The picture Spring Day is painted in oil on canvas in 1873. The volume of the canvas is 95 x 140.
Today, the picture is open to the public and is located in the Vladimir-Suzdal Museum.
The author conveys with incredible accuracy the landscape populated by a huge number of details and small elements.
When creating this masterpiece Savrasov did a hard job. The picture looks more like a photograph, because Savrasov with all the precision of the jewelry painted all the elements of the landscape. In performing this work, the author used a graphic technique that allows for the deepest and most realistic transfer of shades of light to the canvas.
Even the smallest nuances, coming out from under the brush of a professional, become the most important symbolic units of the canvas. The surface of the picture is smooth, with no visually noticeable transitions.
In the central part of the picture there is a large puddle, in some places covered with thin ice. It reflects a clear, blue sky. In some places there is still melted snow. An equally important part of the landscape is the open gate at the beginning of the ornate path. This road leads to residential buildings. In accordance with the rules of forward perspective, the objects in the background should be less significant compared to the front.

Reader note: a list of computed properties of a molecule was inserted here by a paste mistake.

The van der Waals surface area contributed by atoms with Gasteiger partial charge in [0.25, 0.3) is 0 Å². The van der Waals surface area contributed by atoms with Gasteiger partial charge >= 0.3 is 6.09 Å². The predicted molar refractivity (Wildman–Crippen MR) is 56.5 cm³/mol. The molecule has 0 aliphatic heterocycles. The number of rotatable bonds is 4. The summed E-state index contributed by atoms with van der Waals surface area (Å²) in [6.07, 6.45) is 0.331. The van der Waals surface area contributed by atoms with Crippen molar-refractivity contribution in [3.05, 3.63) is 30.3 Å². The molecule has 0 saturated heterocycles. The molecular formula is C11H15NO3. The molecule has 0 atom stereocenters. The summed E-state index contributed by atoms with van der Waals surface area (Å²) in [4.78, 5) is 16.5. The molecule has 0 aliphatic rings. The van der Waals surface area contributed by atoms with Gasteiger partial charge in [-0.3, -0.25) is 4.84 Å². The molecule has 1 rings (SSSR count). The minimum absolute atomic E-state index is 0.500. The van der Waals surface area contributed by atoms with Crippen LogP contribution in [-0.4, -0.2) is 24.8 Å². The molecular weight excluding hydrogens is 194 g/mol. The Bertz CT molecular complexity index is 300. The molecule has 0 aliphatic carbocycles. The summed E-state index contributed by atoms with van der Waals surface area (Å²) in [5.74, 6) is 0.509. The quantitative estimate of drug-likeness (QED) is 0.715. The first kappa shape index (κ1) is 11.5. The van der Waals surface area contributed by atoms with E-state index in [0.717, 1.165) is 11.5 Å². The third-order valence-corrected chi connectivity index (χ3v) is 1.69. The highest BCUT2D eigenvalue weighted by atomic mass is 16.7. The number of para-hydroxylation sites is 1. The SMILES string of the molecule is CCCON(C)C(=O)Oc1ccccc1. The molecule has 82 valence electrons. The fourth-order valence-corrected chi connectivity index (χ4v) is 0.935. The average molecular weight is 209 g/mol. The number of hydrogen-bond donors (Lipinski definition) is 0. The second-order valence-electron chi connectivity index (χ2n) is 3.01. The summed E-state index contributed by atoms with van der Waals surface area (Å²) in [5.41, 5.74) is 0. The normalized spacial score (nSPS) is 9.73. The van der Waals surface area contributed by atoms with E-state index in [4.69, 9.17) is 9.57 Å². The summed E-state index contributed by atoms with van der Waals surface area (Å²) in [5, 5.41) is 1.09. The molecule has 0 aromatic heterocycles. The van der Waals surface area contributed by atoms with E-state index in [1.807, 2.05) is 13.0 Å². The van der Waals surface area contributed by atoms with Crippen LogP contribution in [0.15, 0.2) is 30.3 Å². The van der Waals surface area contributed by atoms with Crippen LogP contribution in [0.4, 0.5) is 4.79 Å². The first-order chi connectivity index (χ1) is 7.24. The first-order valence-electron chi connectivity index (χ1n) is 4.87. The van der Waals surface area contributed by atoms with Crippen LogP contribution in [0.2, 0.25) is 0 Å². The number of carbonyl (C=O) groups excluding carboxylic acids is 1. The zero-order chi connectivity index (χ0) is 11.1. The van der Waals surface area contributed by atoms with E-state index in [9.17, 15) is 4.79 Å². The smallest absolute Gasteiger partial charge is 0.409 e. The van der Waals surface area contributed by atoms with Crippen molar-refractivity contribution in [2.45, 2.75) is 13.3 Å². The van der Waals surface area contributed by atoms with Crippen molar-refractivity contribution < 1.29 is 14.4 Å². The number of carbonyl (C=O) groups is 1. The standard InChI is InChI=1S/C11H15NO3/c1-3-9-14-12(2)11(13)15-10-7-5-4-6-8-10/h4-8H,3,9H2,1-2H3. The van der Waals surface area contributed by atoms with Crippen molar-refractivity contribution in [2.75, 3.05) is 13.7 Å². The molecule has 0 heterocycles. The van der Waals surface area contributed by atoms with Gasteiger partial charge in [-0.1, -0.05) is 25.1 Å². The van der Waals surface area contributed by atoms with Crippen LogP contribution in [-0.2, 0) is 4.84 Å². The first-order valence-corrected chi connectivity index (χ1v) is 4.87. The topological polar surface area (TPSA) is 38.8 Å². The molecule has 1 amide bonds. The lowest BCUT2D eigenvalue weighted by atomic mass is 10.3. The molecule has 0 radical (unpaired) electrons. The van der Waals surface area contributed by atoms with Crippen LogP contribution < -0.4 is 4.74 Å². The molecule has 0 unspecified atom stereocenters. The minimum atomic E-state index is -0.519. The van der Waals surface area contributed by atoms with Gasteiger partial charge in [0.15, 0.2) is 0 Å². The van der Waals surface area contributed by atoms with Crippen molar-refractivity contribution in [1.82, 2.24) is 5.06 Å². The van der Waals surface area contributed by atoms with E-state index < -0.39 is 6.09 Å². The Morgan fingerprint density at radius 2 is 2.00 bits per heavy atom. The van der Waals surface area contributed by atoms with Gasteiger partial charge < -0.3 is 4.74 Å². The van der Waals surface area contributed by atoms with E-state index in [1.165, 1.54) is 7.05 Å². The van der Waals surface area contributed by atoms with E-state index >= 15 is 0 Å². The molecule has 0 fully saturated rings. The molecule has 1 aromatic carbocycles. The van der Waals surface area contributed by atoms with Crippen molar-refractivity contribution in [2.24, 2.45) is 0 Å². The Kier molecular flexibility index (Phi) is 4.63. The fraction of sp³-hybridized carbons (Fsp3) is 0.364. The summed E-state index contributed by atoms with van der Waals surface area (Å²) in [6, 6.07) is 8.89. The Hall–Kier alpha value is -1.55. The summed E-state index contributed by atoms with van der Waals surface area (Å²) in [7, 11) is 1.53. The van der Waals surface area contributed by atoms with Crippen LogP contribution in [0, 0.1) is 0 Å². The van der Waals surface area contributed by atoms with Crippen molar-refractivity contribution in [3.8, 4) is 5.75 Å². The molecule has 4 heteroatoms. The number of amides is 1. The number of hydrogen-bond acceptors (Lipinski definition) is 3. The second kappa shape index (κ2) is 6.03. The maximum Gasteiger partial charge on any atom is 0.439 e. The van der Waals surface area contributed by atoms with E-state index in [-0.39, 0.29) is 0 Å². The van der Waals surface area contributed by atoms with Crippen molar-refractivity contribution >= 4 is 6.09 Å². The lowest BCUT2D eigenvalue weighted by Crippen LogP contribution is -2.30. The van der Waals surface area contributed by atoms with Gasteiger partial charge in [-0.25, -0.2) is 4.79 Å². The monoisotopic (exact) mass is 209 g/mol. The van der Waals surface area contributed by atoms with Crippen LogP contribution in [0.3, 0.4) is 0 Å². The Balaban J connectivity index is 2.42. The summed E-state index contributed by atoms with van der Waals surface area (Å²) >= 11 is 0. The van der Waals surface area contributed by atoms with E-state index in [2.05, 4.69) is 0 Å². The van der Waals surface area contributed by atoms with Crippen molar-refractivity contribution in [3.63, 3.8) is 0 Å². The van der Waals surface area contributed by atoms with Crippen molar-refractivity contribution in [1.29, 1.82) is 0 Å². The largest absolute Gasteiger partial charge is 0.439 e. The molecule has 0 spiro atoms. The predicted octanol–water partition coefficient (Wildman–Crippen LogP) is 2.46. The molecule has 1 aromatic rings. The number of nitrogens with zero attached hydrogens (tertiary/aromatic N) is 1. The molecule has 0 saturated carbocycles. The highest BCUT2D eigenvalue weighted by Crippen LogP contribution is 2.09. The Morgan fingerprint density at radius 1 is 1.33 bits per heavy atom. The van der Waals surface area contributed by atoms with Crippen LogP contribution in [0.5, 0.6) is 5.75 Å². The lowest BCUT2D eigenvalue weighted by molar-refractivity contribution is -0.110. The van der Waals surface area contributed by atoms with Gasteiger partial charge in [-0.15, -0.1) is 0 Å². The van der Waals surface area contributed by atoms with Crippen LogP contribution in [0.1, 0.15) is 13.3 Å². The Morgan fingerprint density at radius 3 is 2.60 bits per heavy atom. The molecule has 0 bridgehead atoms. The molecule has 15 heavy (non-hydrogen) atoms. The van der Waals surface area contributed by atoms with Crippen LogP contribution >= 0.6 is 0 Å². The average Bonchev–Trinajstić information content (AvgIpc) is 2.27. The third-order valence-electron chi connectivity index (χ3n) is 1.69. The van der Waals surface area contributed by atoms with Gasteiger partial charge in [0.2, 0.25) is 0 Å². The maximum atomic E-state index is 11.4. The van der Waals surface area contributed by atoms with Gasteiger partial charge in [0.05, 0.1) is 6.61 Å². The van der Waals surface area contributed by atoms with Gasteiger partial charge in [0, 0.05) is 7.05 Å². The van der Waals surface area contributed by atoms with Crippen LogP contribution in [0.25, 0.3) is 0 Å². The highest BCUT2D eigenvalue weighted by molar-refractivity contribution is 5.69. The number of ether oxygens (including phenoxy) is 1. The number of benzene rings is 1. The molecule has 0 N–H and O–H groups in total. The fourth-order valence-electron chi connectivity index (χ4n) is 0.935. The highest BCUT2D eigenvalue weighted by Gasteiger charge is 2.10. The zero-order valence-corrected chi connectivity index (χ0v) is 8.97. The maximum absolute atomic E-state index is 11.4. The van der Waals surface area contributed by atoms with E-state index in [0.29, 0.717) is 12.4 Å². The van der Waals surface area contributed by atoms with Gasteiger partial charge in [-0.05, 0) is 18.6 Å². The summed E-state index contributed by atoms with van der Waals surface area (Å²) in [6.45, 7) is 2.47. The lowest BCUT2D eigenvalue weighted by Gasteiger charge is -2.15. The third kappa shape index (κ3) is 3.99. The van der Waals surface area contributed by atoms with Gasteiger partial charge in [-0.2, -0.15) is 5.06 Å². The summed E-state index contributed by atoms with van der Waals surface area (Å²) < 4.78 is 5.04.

However, the houses are so well traced that there is a feeling that the center of the picture is not at all a large frozen water, but these very ordinary houses. The trees in the picture are still bare, not awakened after a winter sleep, which indicates early spring.
Despite the abundance of cold tones, the picture is quite bright, with a clearly guessed light source.
At first glance it may seem that the painting “Spring Day” has no dynamics, but this is not so. The dynamics of the work laid down in the plot of the picture itself. Now the poultry have gone out after the cold winter and the sun is warming the snow mounds in spring.